Loot crates don't class as gambling to video game rating boards

ESRB loot boxes

Loot boxes, to them, are more akin to trading cards and collectible packs that always deliver some assortment of items, whether or not these items are the ones expected by the player.

ESRB does not consider loot boxes to be gambling. While the North American Entertainment Software Rating Board (ESRB) maintains that any games that officially contain gambling will receive an "Adults Only" rating, which is 18+ years of age, Destiny 2 and Star Wars contain the Teen rating, suitable for those 13-years-old or more, while Shadow of War is closer to the mark with its Mature rating, meant for 17+.

With games like Overwatch, Battlefield 1, Call of Duty: Black Ops 3, and even the soon-tob-released games Call of Duty: WWII and Star Wars Battlefront II all featuring loot boxes of some kind, it's safe to say that this latest gaming trend is here to stay. For now, the rating board will define them under the "Digital Purchases" category.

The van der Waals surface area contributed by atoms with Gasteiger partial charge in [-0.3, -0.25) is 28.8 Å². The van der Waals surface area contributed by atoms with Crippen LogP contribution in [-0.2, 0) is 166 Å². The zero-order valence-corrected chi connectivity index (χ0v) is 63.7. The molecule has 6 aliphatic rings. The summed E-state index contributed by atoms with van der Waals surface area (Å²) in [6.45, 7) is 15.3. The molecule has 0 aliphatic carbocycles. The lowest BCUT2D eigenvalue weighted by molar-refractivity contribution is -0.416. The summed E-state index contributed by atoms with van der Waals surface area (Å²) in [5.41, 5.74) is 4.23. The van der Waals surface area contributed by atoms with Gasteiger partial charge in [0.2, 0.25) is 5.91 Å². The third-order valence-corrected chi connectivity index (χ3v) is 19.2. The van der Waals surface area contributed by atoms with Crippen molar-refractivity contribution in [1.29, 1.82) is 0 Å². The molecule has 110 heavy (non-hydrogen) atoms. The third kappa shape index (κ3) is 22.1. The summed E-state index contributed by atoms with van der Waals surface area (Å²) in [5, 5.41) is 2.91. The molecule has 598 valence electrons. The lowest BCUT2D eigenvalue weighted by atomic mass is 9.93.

Only a handful of Asian nations have classed loot boxes as gambling, though the U.S. has considered legislating skin gambling: an industry fueled by loot box buys. The games sector has a history of open and constructive dialogue with regulators, ensuring that games fully comply with United Kingdom law and has already discussed similar issues as part of last year's Gambling Commission paper on virtual currencies, esports and social gaming. A couple of games have put this poor practice in the spotlight recently - igniting a debate on whether loot boxes, especially ones that have the potential to effect gameplay and can be purchased with real money - should be considered gambling.

However, better items might be restricted to players who pay for them.

Are loot boxes a form of gambling? Mobile games often use this model: they provide a free basic game but in order to have a better experience and unlock more items, the player must pay for boxes of items - a model known as "freemium" play.

Regardless, loot box systems like this - systems that give random outcomes in exchange for money - still trigger those same feelings that make more traditional gambling appealing. But it seems that ESRB only counts it as gambling if the players have a chance of not getting anything from the loot box. "While there's an element of chance in these mechanics, the player is always guaranteed to receive in-game content (even if the player unfortunately receives something they don't want)", an ESRB representative told Kotaku.



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